Having It All—One Step at a Time

At the start of family life when children need full-time care, the male model tends to narrow the perception of choices about the role of motherhood: either stay at home and invest in child­rearing activities or compete with men on equal footing by entering the labor force early and staying for the long haul. From this perspective, the only way women can have both chil­dren and a career is by relying on day care and other family – friendly policies, and encouraging men to assume a larger share of cooking, cleaning, and caring. Having children, of course, does not automatically limit the opportunities of motherhood to two mutually exclusive options: remaining in the traditional role—barefoot, pregnant, and in the kitchen, as it is some­times disparagingly depicted—or joining the fast track of pro­fessional life while outsourcing childrearing and domestic re­sponsibilities. By taking a long view of motherhood over an expected lifetime of about eighty years (twenty years more than the life expectancy of mothers just a couple of genera­tions earlier), we allow for the possibility that a “balance” be­tween motherhood and employment might be achieved by se­quential as well as simultaneous patterns of paid and domestic work. From this perspective, women who want to combine a life of motherhood and employment could have it all—one step at a time.

Mothers choosing to follow a sequential pattern, for ex­ample, might invest all their energies in child care and domes­tic activities for five to ten years and then spend the remainder of their active years in paid employment. The contributions of mothers to their families and to society vary according to dif­ferent stages of the family life cycle. There are good reasons why some women would prefer to stay home during their chil­dren’s preschool years. The early years of childhood are critical for social and cognitive development; some mothers want to invest more heavily in shaping this development than in ad­vancing their employment prospects. Home care during the early childhood years is labor intensive, which heightens the economic value of the homemaker’s contribution during that period. Then, after five or even ten years at home, women would still have more than thirty years to invest in paid employment— enough time for most people to fully experience (perhaps even extinguish) the alleged joys of labor-force participation.

Clearly, the sequential pattern of mothers balancing work and family life is not to everyone’s advantage. The cost would probably be too high for dual-earner families in which women are the primary earners. In other cases, investing five to ten years in child care and household management would derail careers from the fast track; for example, it would limit partici­pation in occupations that require early training, many years of preparation, or the athletic prowess of youth. And a later start lessens the likelihood of rising to the very top of the cor­porate ladder. Those are the trade-offs for enjoying the choice of two callings in life.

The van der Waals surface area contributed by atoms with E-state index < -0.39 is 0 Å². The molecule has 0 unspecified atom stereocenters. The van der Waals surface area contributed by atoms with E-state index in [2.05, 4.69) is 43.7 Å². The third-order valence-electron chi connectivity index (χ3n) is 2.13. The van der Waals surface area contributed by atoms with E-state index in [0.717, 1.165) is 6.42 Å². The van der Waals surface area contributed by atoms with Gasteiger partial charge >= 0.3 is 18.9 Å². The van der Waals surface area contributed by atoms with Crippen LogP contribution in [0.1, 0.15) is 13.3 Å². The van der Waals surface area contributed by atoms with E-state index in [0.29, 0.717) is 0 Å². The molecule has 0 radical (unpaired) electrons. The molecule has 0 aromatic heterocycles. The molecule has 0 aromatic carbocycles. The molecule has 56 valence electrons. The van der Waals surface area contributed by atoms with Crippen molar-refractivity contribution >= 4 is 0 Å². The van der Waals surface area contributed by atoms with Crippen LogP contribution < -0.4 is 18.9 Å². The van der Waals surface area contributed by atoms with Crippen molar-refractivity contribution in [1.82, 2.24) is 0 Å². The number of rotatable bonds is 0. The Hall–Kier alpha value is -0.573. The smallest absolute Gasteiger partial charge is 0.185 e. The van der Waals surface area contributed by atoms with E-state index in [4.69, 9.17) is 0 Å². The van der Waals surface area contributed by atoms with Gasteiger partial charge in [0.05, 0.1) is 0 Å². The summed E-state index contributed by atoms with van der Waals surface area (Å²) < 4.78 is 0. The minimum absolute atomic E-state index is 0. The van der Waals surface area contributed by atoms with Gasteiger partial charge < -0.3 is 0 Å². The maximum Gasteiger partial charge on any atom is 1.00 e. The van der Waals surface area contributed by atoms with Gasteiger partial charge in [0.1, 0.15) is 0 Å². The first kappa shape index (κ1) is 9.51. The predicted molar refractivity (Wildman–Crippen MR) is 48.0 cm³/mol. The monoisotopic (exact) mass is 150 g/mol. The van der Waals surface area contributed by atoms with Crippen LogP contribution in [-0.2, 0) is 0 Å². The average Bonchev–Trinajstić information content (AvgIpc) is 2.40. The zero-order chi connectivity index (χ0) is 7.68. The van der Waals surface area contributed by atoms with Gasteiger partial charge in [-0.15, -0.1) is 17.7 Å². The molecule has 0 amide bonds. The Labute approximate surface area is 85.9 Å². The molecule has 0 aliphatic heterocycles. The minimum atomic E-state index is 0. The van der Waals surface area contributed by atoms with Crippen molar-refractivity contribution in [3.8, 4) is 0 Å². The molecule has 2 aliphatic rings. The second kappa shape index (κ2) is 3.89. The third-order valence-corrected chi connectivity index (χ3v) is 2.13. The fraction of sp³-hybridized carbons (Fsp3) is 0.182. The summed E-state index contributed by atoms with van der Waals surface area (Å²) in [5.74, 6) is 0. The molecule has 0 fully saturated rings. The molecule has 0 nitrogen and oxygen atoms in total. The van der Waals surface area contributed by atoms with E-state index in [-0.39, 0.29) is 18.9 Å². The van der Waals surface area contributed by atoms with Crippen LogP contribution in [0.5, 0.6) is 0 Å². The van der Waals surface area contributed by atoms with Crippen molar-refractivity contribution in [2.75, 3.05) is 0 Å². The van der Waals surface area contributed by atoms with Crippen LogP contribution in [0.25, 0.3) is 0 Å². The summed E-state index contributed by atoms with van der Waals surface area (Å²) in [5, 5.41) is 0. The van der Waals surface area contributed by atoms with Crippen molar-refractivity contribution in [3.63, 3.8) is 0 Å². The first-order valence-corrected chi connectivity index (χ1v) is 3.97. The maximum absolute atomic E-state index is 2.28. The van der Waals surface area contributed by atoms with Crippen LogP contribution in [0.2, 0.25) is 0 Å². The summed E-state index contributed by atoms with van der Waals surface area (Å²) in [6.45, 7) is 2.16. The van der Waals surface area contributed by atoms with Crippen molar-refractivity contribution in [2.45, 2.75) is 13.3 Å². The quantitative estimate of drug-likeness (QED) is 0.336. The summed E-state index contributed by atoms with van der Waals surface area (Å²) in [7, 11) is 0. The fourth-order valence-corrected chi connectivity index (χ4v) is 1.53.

As the world of work beckons to women, the domestic role of motherhood, especially in caring for young children, has become contested ground. Some women want to keep the responsibilities of childrearing entirely as their own, and oth­ers want to distribute a greater share of responsibility to men and public day-care authorities. The response to the tensions surrounding motherhood varies among different cultures. Af­firming the domestic role of motherhood, Article 41 of the Irish Constitution recognizes “that by her life within the home, woman gives to the State a support without which the com­mon good cannot be achieved. The State shall, therefore, en­deavour to ensure that mothers shall not be obliged by economic necessity to engage in labour to the neglect of their duties in the home.”17 (The Irish Constitution also explicitly protects the rights of men and women who work outside the home.) During a parliamentary committee review of the Irish Consti­tution, charges that Article 41, particularly the gender empha­sis, was flawed and outdated were met with a lyrical defense by the Mothers at Home organization:

Childcare’s what they call it now, big business I hearsay.

It’s what our mammies did for years without a thought of pay.

But what about the mammies who want to stay at home?

Must they be now forced out to work and leave their care alone!

It’s right for those who want to go. They’re quite entitled to.

But what of those who want to stay? What are they supposed to do?

We’re only small for just a time. Our childhood will pass by

Without our mums to care for us. It’s enough to make us cry!

A Nation’s wealth is measured by more than stocks and shares.

It’s by how we treat each other—how we have loved and cared.

The mothers of this Nation are doing a mighty deed,

Now the children of the country are very much in need… .18

The Irish appreciation of motherhood has not kept women from working outside the home. In 2004 the labor-force par­ticipation of Irish women, though not as high as in the Nordic countries, was less than 1 percent below the average for the fif­teen original European Union countries. Between 1991 and 2004 female employment rates in Ireland registered the high­est growth among the thirty member nations of the OECD.19 The Irish Constitution’s recognition of motherhood, along with a limited tax credit of approximately 770 Euros (about $1,000) available to mothers and fathers for home care of de­pendents, affords greater public respect and value to the role in Ireland than we find in the United States.